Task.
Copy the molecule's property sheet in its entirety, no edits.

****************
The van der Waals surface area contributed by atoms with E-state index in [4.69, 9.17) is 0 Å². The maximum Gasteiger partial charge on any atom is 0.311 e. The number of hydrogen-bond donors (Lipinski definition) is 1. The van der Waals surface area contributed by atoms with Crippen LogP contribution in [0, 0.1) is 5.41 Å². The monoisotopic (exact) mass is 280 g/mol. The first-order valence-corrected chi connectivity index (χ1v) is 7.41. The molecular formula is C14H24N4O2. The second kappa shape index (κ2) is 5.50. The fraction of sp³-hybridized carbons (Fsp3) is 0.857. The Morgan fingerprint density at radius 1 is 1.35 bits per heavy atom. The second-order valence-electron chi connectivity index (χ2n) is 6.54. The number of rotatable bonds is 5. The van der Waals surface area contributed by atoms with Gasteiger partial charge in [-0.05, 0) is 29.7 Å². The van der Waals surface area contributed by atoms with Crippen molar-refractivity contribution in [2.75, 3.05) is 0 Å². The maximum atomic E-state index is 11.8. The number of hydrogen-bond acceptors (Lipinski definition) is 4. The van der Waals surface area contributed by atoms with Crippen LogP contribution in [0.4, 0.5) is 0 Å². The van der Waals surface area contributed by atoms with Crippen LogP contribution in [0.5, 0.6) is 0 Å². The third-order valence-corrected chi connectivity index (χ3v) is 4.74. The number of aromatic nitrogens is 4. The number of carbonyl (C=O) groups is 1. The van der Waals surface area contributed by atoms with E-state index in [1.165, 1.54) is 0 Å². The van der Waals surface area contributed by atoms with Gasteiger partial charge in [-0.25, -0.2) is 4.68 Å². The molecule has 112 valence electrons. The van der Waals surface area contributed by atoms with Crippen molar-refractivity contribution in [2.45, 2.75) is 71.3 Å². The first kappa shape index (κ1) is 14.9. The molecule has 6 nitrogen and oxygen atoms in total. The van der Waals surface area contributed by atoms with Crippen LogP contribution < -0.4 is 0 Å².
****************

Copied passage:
The van der Waals surface area contributed by atoms with E-state index in [4.69, 9.17) is 0 Å². The maximum Gasteiger partial charge on any atom is 0.311 e. The number of hydrogen-bond donors (Lipinski definition) is 1. The van der Waals surface area contributed by atoms with Crippen LogP contribution in [0, 0.1) is 5.41 Å². The monoisotopic (exact) mass is 280 g/mol. The first-order valence-corrected chi connectivity index (χ1v) is 7.41. The molecular formula is C14H24N4O2. The second kappa shape index (κ2) is 5.50. The fraction of sp³-hybridized carbons (Fsp3) is 0.857. The Morgan fingerprint density at radius 1 is 1.35 bits per heavy atom. The second-order valence-electron chi connectivity index (χ2n) is 6.54. The number of rotatable bonds is 5. The van der Waals surface area contributed by atoms with Gasteiger partial charge in [-0.05, 0) is 29.7 Å². The van der Waals surface area contributed by atoms with Crippen molar-refractivity contribution in [2.75, 3.05) is 0 Å². The maximum atomic E-state index is 11.8. The number of hydrogen-bond acceptors (Lipinski definition) is 4. The van der Waals surface area contributed by atoms with Crippen LogP contribution in [0.4, 0.5) is 0 Å². The van der Waals surface area contributed by atoms with Crippen LogP contribution in [0.5, 0.6) is 0 Å². The third-order valence-corrected chi connectivity index (χ3v) is 4.74. The number of aromatic nitrogens is 4. The number of carbonyl (C=O) groups is 1. The van der Waals surface area contributed by atoms with E-state index in [1.165, 1.54) is 0 Å². The van der Waals surface area contributed by atoms with Gasteiger partial charge in [-0.25, -0.2) is 4.68 Å². The molecule has 112 valence electrons. The van der Waals surface area contributed by atoms with Crippen molar-refractivity contribution in [2.45, 2.75) is 71.3 Å². The first kappa shape index (κ1) is 14.9. The molecule has 6 nitrogen and oxygen atoms in total. The van der Waals surface area contributed by atoms with Crippen LogP contribution < -0.4 is 0 Å².